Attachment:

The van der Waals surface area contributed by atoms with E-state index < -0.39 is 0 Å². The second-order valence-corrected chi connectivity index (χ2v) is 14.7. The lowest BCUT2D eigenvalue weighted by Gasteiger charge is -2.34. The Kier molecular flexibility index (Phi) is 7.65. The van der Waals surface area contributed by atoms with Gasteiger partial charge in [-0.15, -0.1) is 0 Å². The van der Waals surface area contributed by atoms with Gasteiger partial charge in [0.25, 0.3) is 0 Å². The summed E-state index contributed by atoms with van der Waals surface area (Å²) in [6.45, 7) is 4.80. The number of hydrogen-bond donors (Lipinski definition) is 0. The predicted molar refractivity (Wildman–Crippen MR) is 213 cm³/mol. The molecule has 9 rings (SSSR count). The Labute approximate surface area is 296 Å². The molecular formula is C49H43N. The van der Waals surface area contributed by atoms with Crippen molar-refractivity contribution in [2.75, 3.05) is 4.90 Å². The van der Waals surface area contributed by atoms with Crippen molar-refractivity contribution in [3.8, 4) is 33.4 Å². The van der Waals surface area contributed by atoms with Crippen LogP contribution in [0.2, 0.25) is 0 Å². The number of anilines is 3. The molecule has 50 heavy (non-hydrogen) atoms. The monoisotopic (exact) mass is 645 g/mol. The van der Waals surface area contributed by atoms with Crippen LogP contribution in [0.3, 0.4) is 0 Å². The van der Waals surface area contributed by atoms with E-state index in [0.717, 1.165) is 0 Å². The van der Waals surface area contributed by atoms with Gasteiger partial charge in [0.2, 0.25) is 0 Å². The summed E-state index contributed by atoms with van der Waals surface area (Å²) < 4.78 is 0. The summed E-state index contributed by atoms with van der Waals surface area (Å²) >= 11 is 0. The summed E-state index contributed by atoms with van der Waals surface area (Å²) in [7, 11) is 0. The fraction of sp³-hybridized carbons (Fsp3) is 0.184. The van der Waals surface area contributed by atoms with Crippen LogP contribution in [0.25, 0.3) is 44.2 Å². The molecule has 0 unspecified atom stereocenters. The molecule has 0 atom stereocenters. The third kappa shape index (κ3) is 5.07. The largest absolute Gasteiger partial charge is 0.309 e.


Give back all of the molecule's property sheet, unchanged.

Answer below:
The van der Waals surface area contributed by atoms with E-state index < -0.39 is 0 Å². The second-order valence-corrected chi connectivity index (χ2v) is 14.7. The lowest BCUT2D eigenvalue weighted by Gasteiger charge is -2.34. The Kier molecular flexibility index (Phi) is 7.65. The van der Waals surface area contributed by atoms with Gasteiger partial charge in [-0.15, -0.1) is 0 Å². The van der Waals surface area contributed by atoms with Gasteiger partial charge in [0.25, 0.3) is 0 Å². The summed E-state index contributed by atoms with van der Waals surface area (Å²) in [6.45, 7) is 4.80. The number of hydrogen-bond donors (Lipinski definition) is 0. The predicted molar refractivity (Wildman–Crippen MR) is 213 cm³/mol. The molecule has 9 rings (SSSR count). The Labute approximate surface area is 296 Å². The molecular formula is C49H43N. The van der Waals surface area contributed by atoms with Crippen molar-refractivity contribution in [2.75, 3.05) is 4.90 Å². The van der Waals surface area contributed by atoms with Crippen molar-refractivity contribution in [3.8, 4) is 33.4 Å². The van der Waals surface area contributed by atoms with Crippen LogP contribution in [0.2, 0.25) is 0 Å². The number of anilines is 3. The molecule has 50 heavy (non-hydrogen) atoms. The monoisotopic (exact) mass is 645 g/mol. The van der Waals surface area contributed by atoms with Crippen LogP contribution in [0.3, 0.4) is 0 Å². The van der Waals surface area contributed by atoms with E-state index in [0.717, 1.165) is 0 Å². The van der Waals surface area contributed by atoms with Gasteiger partial charge in [0.2, 0.25) is 0 Å². The summed E-state index contributed by atoms with van der Waals surface area (Å²) < 4.78 is 0. The summed E-state index contributed by atoms with van der Waals surface area (Å²) >= 11 is 0. The summed E-state index contributed by atoms with van der Waals surface area (Å²) in [7, 11) is 0. The fraction of sp³-hybridized carbons (Fsp3) is 0.184. The van der Waals surface area contributed by atoms with Crippen LogP contribution in [0.25, 0.3) is 44.2 Å². The molecule has 0 unspecified atom stereocenters. The molecule has 0 atom stereocenters. The third kappa shape index (κ3) is 5.07. The largest absolute Gasteiger partial charge is 0.309 e.